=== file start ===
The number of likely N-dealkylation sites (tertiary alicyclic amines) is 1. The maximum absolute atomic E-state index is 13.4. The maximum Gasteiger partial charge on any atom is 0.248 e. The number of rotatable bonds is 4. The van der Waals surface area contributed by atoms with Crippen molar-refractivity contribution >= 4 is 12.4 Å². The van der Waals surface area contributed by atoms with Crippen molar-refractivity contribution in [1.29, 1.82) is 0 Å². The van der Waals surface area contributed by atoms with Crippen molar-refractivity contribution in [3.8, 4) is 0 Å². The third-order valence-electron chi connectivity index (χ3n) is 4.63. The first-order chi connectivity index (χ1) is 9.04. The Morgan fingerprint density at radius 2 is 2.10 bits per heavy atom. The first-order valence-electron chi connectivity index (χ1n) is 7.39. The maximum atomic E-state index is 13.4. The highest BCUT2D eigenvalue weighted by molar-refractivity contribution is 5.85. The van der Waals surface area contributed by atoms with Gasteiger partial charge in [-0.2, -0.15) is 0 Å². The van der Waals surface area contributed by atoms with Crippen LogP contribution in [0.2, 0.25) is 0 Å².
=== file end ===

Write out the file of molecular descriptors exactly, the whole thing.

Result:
The number of likely N-dealkylation sites (tertiary alicyclic amines) is 1. The maximum absolute atomic E-state index is 13.4. The maximum Gasteiger partial charge on any atom is 0.248 e. The number of rotatable bonds is 4. The van der Waals surface area contributed by atoms with Crippen molar-refractivity contribution >= 4 is 12.4 Å². The van der Waals surface area contributed by atoms with Crippen molar-refractivity contribution in [1.29, 1.82) is 0 Å². The van der Waals surface area contributed by atoms with Crippen molar-refractivity contribution in [3.8, 4) is 0 Å². The third-order valence-electron chi connectivity index (χ3n) is 4.63. The first-order chi connectivity index (χ1) is 9.04. The Morgan fingerprint density at radius 2 is 2.10 bits per heavy atom. The first-order valence-electron chi connectivity index (χ1n) is 7.39. The maximum atomic E-state index is 13.4. The highest BCUT2D eigenvalue weighted by molar-refractivity contribution is 5.85. The van der Waals surface area contributed by atoms with Gasteiger partial charge in [-0.2, -0.15) is 0 Å². The van der Waals surface area contributed by atoms with Crippen LogP contribution in [0.2, 0.25) is 0 Å².